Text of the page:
Galapagos Affair, The: Satan Came to Eden–Dan Geller and Dayna Goldfin’s Original Feature

A tale of idealistic dreams gone awry, The Galapagos Affair: Satan Came to Eden is set in the brutal landscape of the Galapagos Islands.

This original, strange film interweaves an unsolved 1930s murder mystery with remembrances of present day Galapagos pioneers (Europeans, Americans and Ecuadoreans who settled on the Islands between the 1930s and 1960s).

It features the voice performances of international stars Cate Blanchett, Diane Kruger, Connie Nielsen, Sebastian Koch, Thomas Kretschmann, Gustaf Skarsgård and Josh Radnor.

The story serves as a parable about the search for paradise — about what happens when individualists settle on the same small island seeking their distinct notions of Eden, which clash with other ones.

Vet producers Dan Geller and Dayna Goldfine have previously made the docymentary, Ballet Russes (2005) and Something Ventured (2011), which premiered at Austin’s SXSW, and then played at festivals before being broadcast nationwide on PBS.

Directors Statement

In the summer of 1998, we were hired as cinematographer and sound recordist for a project in the Galapagos Islands.  There, we discovered a book about the Islands’ little-known human history, which contained a chapter titled “Murder in Paradise” and introduced us to Dr. Friedrich Ritter, his companion Dore Strauch, the Wittmer family, the Baroness, her lovers and the mysterious events that took place on Floreana Island in the early 1930s. Our excitement grew when we learned that Margret Wittmer – then 95 years old – was still living on Floreana.  Our guide arranged for us to meet Margret but warned that she would not talk about the mysterious events that had occurred on Floreana. This turned out to be the case, but just as we were leaving, Margret looked closely at us and made a statement that would haunt us in the years to come:  “En la boca cerada, no entran moscas,” or “A closed mouth admits no flies.”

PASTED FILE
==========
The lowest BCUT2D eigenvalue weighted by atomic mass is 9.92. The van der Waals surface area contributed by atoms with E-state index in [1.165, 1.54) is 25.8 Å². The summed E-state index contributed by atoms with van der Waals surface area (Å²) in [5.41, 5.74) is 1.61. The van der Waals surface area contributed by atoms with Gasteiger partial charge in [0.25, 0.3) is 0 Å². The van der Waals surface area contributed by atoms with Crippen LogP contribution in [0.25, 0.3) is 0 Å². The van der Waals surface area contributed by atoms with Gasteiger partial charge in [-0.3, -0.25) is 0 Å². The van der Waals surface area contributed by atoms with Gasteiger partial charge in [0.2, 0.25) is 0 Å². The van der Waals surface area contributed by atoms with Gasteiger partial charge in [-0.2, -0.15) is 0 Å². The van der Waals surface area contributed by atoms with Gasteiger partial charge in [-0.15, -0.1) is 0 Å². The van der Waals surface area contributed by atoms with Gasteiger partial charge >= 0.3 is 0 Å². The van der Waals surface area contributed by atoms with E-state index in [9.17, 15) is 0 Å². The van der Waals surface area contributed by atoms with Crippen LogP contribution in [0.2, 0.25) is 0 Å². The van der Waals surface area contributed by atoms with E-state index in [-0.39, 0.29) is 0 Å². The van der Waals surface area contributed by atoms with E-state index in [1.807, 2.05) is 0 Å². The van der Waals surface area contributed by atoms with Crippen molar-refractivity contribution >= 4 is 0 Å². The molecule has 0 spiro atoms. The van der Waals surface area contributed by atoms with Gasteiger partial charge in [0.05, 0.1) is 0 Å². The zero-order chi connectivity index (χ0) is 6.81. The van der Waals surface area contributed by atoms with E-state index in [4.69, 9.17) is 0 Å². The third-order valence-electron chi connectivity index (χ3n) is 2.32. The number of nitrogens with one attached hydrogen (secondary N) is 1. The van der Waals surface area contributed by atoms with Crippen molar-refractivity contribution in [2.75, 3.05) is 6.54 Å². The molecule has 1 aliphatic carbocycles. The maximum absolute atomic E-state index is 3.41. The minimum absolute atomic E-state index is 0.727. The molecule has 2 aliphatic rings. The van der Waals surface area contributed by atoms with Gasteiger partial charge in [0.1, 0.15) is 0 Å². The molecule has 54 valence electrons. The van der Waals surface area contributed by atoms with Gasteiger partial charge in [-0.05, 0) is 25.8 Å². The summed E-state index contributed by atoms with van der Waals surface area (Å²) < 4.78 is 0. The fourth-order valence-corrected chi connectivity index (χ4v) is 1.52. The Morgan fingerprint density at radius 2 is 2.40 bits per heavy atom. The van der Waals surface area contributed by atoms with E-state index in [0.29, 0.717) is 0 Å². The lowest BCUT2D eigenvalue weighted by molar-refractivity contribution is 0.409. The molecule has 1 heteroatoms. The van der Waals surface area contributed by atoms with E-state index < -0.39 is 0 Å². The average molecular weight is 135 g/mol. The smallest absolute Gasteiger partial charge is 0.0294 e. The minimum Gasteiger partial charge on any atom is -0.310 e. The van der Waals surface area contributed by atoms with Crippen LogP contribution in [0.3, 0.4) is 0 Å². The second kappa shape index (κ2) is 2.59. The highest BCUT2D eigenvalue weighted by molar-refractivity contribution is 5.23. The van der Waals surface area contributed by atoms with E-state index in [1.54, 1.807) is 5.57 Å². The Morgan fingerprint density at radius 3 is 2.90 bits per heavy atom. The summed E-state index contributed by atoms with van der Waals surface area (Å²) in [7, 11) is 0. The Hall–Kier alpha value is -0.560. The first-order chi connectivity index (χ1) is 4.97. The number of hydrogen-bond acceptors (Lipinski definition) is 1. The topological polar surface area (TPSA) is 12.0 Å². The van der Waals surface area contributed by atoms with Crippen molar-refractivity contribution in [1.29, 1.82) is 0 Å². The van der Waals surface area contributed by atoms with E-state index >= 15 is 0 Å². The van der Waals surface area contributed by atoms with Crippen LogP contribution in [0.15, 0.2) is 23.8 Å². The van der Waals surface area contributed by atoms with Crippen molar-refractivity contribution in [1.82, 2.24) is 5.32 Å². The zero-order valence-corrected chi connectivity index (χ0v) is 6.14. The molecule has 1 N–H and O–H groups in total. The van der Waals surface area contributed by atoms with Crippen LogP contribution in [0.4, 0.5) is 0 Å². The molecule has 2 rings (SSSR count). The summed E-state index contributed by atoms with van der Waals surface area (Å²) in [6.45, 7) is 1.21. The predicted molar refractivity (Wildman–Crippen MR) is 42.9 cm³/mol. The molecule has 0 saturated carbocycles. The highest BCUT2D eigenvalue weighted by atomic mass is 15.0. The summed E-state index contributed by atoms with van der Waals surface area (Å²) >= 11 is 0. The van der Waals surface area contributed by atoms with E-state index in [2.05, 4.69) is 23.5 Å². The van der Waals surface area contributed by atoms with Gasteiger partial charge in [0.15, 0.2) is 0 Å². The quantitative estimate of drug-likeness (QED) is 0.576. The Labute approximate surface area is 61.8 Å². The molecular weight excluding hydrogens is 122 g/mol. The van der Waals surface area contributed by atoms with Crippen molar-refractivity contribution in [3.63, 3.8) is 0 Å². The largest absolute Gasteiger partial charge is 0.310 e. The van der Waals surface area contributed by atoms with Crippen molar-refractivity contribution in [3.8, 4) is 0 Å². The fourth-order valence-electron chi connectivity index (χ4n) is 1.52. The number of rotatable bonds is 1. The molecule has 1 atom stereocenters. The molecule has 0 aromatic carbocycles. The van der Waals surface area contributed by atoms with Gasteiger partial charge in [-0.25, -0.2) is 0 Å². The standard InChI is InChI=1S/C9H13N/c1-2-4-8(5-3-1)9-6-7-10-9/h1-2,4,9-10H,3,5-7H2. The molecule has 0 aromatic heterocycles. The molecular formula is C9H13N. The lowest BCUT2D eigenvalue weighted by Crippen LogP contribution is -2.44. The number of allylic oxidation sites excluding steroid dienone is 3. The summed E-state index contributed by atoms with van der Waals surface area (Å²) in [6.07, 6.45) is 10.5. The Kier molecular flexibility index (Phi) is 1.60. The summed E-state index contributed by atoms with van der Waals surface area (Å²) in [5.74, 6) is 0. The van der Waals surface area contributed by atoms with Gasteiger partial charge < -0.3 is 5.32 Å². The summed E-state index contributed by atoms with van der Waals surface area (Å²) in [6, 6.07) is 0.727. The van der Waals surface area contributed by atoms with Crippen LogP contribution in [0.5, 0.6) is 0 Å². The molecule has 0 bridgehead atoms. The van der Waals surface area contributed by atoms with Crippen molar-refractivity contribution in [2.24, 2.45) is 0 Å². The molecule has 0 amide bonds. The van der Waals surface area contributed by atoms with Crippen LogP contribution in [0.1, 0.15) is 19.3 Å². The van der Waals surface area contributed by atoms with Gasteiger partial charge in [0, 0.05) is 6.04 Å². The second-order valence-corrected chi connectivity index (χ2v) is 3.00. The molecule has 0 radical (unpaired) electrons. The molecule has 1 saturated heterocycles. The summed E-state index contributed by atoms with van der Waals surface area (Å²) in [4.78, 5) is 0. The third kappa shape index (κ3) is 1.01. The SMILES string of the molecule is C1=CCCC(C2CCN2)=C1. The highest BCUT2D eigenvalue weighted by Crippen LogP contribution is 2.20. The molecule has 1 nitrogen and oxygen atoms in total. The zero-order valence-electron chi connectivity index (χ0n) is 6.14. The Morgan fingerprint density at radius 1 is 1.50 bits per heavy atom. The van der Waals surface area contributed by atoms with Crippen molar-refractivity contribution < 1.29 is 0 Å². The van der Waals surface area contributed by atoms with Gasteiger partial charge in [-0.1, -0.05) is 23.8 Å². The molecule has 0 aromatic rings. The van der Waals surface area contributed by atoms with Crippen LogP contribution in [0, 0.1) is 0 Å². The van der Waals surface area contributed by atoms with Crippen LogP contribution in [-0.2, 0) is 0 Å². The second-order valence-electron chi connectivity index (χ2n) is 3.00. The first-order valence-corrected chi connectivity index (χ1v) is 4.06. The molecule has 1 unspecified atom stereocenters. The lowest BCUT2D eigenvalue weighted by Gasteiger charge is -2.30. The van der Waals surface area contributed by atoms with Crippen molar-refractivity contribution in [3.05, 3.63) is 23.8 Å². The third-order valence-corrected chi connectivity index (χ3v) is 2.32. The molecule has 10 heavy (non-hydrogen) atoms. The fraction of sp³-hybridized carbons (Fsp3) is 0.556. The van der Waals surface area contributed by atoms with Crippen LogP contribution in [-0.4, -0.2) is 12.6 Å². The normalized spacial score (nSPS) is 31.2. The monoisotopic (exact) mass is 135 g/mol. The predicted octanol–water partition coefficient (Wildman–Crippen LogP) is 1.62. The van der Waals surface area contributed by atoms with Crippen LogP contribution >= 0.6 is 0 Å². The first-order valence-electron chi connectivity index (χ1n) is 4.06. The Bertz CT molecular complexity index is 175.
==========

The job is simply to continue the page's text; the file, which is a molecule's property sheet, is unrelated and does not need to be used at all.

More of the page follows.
We became obsessed with the Floreana story and knew immediately that there was a great film inherent in it, but we were stymied about how this story could be told in a documentary.  Years later, we heard about a hidden archive at USC that was rumored to contain 16mm film footage from the 1930s featuring all of the protagonists in the Floreana mystery.  Excitedly, we made a trip to USC where we found a room full of 16mm film reels in varying states of disintegration, and began taking on the responsibility of transferring them to a more stable medium.  We then entered a long research phase before travelling back to the Galapagos in the spring of 2007.  We expected to spend the bulk of the trip on Floreana, but first we stopped on the nearby island of Santa Cruz.  While there, we were introduced to several long-time settlers and their descendants, known as “Galapaguenos”, and we discovered that their experiences in many ways reflected those of our protagonists on Floreana.  We saw that their stories could both provide context for the murder mystery and amplify many of the themes that had come to the fore during our research.  In short, our film was expanding beyond a “whodunit” and into an exploration of humanity’s perennial search for paradise.  And indeed, it was going to take on the same sort of multi-character narratives that had worked so well for us in BALLETS RUSSES, KIDS OF SURVIVAL and other earlier documentaries we’d made.